I recently found myself with some dispensable income, so I did what any responsible adult would do: get a new tattoo.

Now, my tattoo artist has some pretty eclectic decorations in his studio, including a human skull and hand. It's not the first time I've seen them, but it was the first time I wondered:

"Is that even legal to own?" I asked.

My artist seemed to think so. He was under the impression that you could own human bones as long as they were marked with a number to denote medical and/or educational use.

Was this true? I decided to do a little digging... (no pun intended.)



The short answer is, yes, you can legally possess human bones in the state of New York, and most of the United States. Georgia, Tennessee and Louisiana have explicit laws against importing bones, so you can't ship any there. And if you're getting bones shipped from another country, you may face issues from U.S. customs, depending on where they're coming from.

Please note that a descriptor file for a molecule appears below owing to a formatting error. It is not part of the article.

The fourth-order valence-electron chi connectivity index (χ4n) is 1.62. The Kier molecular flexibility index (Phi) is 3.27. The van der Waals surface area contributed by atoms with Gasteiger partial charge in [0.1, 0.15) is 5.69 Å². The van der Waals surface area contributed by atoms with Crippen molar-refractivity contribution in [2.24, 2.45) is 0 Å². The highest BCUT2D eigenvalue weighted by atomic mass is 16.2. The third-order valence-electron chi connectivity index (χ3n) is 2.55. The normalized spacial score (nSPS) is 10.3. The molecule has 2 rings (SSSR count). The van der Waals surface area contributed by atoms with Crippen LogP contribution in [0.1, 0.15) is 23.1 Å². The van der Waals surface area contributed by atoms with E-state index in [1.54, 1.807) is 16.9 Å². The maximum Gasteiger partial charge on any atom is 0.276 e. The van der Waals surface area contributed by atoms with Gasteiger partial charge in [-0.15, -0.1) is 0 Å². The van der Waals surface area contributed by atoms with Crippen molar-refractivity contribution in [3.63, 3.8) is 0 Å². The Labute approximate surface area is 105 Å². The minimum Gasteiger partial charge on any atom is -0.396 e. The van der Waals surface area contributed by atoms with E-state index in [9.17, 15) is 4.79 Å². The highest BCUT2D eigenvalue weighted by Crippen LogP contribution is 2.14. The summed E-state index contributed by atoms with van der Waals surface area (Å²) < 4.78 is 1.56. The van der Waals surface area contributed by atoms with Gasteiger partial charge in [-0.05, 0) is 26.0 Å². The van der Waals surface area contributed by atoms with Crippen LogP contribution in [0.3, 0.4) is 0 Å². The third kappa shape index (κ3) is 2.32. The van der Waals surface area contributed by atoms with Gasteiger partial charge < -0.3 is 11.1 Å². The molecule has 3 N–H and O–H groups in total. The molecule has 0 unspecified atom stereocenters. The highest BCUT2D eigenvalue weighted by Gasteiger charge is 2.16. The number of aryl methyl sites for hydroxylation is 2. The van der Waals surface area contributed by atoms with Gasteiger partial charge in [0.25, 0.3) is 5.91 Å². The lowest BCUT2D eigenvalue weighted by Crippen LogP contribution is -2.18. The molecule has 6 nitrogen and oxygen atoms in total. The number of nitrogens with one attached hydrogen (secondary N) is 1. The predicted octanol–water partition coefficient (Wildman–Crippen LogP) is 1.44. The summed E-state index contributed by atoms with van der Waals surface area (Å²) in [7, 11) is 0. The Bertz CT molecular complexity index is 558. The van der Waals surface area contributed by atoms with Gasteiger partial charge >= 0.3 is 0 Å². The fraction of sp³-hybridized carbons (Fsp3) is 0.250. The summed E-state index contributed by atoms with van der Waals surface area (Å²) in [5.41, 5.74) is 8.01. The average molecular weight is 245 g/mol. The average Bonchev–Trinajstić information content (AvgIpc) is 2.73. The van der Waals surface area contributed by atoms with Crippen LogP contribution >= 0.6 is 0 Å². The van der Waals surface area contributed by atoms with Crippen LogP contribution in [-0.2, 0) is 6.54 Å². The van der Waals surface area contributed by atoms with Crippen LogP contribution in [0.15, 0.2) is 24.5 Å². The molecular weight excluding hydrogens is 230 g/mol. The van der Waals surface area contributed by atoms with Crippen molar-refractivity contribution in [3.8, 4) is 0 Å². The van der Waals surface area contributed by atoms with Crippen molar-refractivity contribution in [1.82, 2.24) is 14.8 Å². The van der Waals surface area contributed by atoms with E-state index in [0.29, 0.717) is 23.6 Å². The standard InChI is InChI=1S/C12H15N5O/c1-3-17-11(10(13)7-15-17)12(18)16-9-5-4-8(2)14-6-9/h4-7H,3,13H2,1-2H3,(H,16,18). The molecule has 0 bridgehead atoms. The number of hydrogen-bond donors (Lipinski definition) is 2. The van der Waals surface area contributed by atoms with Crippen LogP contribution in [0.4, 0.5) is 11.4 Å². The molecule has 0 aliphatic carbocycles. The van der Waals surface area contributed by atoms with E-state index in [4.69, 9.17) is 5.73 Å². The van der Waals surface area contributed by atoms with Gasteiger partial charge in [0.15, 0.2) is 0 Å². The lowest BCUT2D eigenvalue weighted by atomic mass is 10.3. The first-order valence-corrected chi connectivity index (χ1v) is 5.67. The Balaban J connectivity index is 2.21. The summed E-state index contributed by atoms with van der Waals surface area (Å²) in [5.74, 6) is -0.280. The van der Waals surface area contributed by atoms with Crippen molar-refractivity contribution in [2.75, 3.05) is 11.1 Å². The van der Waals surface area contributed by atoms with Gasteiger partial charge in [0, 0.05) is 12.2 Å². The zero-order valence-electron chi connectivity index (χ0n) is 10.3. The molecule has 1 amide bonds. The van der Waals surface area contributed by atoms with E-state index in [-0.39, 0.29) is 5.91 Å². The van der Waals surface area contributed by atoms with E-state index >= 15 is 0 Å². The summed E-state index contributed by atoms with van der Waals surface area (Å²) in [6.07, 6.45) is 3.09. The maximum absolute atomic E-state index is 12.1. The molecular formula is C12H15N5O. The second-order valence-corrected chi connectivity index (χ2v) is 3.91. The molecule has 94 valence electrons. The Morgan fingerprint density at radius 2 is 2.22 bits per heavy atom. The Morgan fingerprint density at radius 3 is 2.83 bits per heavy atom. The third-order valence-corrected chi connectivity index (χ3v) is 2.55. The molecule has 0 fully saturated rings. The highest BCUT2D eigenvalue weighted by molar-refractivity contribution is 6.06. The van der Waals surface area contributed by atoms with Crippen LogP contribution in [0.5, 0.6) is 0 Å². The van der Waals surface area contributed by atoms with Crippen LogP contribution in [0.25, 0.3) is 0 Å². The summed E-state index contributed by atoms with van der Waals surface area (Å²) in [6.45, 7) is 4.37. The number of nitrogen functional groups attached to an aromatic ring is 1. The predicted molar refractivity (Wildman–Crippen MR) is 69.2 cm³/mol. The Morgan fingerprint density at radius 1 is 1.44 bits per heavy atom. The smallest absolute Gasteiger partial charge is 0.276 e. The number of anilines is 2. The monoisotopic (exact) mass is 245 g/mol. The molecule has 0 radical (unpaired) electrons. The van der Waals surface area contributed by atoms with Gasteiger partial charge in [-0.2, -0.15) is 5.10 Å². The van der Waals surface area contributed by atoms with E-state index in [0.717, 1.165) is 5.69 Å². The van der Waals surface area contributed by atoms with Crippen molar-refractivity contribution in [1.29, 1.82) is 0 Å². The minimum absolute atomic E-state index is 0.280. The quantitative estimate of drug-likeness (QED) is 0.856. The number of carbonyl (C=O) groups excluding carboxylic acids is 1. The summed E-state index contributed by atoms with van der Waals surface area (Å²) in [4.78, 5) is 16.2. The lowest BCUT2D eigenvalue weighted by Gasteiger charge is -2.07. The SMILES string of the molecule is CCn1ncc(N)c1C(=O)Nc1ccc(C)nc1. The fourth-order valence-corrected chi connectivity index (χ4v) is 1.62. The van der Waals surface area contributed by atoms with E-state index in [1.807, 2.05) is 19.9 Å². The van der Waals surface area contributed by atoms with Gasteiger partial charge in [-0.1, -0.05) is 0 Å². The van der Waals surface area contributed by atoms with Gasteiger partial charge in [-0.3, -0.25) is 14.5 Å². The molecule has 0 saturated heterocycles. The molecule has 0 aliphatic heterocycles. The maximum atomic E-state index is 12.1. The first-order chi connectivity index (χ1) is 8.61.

But the biggest no-no across all 50 states is the possession or sale of Native American bones. These are protected under the Native American Graves Protection and Repatriation Act. Earlier this month, Cornell University returned the 300-year-old remains of a young Native American male from its archives to the Oneida Indian Nation. The remains had been turned over to Cornell's anthropology department back in the 1960s after they were discovered during a ditch digging project. (You can read more about that here.)


So what's the going rate for human bones? Well, they're pricey. (Thanks, inflation!) According to the website The Bone Room, the average skull is going to run you $2,000 or more. That's just the skull!


For those prices, you can keep that skeleton in your closet, thank you very much.

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